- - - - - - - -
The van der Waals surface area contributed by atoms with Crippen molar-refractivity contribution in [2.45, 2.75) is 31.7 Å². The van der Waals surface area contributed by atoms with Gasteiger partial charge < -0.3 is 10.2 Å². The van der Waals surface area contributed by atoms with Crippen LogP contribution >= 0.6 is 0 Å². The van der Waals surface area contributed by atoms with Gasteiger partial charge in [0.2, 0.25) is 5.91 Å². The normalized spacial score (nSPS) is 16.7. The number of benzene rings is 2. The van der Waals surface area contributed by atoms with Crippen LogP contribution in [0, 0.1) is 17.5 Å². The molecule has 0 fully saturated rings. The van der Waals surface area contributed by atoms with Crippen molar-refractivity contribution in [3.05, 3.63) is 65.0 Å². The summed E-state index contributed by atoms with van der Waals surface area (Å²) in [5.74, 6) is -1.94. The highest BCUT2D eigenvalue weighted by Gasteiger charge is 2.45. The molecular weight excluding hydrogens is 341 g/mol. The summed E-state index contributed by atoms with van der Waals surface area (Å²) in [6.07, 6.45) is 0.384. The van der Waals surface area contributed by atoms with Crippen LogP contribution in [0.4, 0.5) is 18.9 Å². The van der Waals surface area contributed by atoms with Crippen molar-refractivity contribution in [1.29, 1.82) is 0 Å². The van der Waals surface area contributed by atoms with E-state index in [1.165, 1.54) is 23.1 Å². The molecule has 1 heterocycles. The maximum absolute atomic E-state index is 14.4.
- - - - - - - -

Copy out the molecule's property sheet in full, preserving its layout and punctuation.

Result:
The van der Waals surface area contributed by atoms with Crippen molar-refractivity contribution in [2.45, 2.75) is 31.7 Å². The van der Waals surface area contributed by atoms with Gasteiger partial charge < -0.3 is 10.2 Å². The van der Waals surface area contributed by atoms with Crippen LogP contribution >= 0.6 is 0 Å². The van der Waals surface area contributed by atoms with Gasteiger partial charge in [0.2, 0.25) is 5.91 Å². The normalized spacial score (nSPS) is 16.7. The number of benzene rings is 2. The van der Waals surface area contributed by atoms with Crippen LogP contribution in [0, 0.1) is 17.5 Å². The molecule has 0 fully saturated rings. The van der Waals surface area contributed by atoms with Crippen molar-refractivity contribution in [3.05, 3.63) is 65.0 Å². The summed E-state index contributed by atoms with van der Waals surface area (Å²) in [5.74, 6) is -1.94. The highest BCUT2D eigenvalue weighted by Gasteiger charge is 2.45. The molecular weight excluding hydrogens is 341 g/mol. The summed E-state index contributed by atoms with van der Waals surface area (Å²) in [6.07, 6.45) is 0.384. The van der Waals surface area contributed by atoms with Crippen LogP contribution in [0.4, 0.5) is 18.9 Å². The van der Waals surface area contributed by atoms with Crippen molar-refractivity contribution in [1.29, 1.82) is 0 Å². The van der Waals surface area contributed by atoms with E-state index in [1.165, 1.54) is 23.1 Å². The molecule has 1 heterocycles. The maximum absolute atomic E-state index is 14.4.